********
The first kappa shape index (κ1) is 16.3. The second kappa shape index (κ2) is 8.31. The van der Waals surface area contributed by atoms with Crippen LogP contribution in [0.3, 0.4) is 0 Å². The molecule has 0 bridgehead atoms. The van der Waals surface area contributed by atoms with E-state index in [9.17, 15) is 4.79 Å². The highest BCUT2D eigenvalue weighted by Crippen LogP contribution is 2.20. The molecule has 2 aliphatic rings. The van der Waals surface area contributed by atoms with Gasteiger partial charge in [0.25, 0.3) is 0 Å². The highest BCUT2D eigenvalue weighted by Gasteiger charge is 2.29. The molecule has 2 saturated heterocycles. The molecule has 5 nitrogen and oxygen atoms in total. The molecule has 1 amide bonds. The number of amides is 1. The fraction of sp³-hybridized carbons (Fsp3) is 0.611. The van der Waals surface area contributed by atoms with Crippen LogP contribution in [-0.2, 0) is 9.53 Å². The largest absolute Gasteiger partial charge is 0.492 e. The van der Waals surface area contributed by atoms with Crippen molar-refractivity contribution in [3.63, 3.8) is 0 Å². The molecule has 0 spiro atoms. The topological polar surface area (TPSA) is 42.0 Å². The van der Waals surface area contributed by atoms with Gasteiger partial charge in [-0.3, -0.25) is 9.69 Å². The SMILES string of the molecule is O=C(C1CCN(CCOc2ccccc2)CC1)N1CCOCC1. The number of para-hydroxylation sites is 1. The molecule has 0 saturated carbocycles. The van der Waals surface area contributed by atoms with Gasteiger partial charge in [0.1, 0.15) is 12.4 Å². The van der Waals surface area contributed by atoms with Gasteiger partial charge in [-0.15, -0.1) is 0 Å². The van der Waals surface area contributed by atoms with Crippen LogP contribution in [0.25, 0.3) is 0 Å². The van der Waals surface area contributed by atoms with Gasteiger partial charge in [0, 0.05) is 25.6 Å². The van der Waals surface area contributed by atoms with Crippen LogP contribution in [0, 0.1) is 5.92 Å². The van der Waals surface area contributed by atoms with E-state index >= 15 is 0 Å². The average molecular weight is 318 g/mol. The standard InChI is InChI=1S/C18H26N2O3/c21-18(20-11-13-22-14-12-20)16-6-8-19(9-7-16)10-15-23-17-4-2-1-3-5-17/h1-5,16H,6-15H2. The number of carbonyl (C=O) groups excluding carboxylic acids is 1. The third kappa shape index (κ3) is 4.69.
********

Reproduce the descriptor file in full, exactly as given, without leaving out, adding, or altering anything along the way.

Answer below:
The first kappa shape index (κ1) is 16.3. The second kappa shape index (κ2) is 8.31. The van der Waals surface area contributed by atoms with Crippen LogP contribution in [0.3, 0.4) is 0 Å². The molecule has 0 bridgehead atoms. The van der Waals surface area contributed by atoms with E-state index in [9.17, 15) is 4.79 Å². The highest BCUT2D eigenvalue weighted by Crippen LogP contribution is 2.20. The molecule has 2 aliphatic rings. The van der Waals surface area contributed by atoms with Gasteiger partial charge in [0.25, 0.3) is 0 Å². The highest BCUT2D eigenvalue weighted by Gasteiger charge is 2.29. The molecule has 2 saturated heterocycles. The molecule has 5 nitrogen and oxygen atoms in total. The molecule has 1 amide bonds. The number of amides is 1. The fraction of sp³-hybridized carbons (Fsp3) is 0.611. The van der Waals surface area contributed by atoms with Crippen LogP contribution in [-0.2, 0) is 9.53 Å². The largest absolute Gasteiger partial charge is 0.492 e. The van der Waals surface area contributed by atoms with Crippen molar-refractivity contribution in [3.63, 3.8) is 0 Å². The molecule has 0 spiro atoms. The topological polar surface area (TPSA) is 42.0 Å². The van der Waals surface area contributed by atoms with Gasteiger partial charge in [-0.3, -0.25) is 9.69 Å². The SMILES string of the molecule is O=C(C1CCN(CCOc2ccccc2)CC1)N1CCOCC1. The number of para-hydroxylation sites is 1. The molecule has 0 saturated carbocycles. The van der Waals surface area contributed by atoms with Gasteiger partial charge in [0.1, 0.15) is 12.4 Å². The van der Waals surface area contributed by atoms with Gasteiger partial charge in [-0.15, -0.1) is 0 Å². The van der Waals surface area contributed by atoms with Crippen LogP contribution in [0.25, 0.3) is 0 Å². The van der Waals surface area contributed by atoms with Gasteiger partial charge in [0, 0.05) is 25.6 Å². The van der Waals surface area contributed by atoms with Crippen LogP contribution in [0, 0.1) is 5.92 Å². The van der Waals surface area contributed by atoms with E-state index >= 15 is 0 Å². The average molecular weight is 318 g/mol. The standard InChI is InChI=1S/C18H26N2O3/c21-18(20-11-13-22-14-12-20)16-6-8-19(9-7-16)10-15-23-17-4-2-1-3-5-17/h1-5,16H,6-15H2. The number of carbonyl (C=O) groups excluding carboxylic acids is 1. The third kappa shape index (κ3) is 4.69.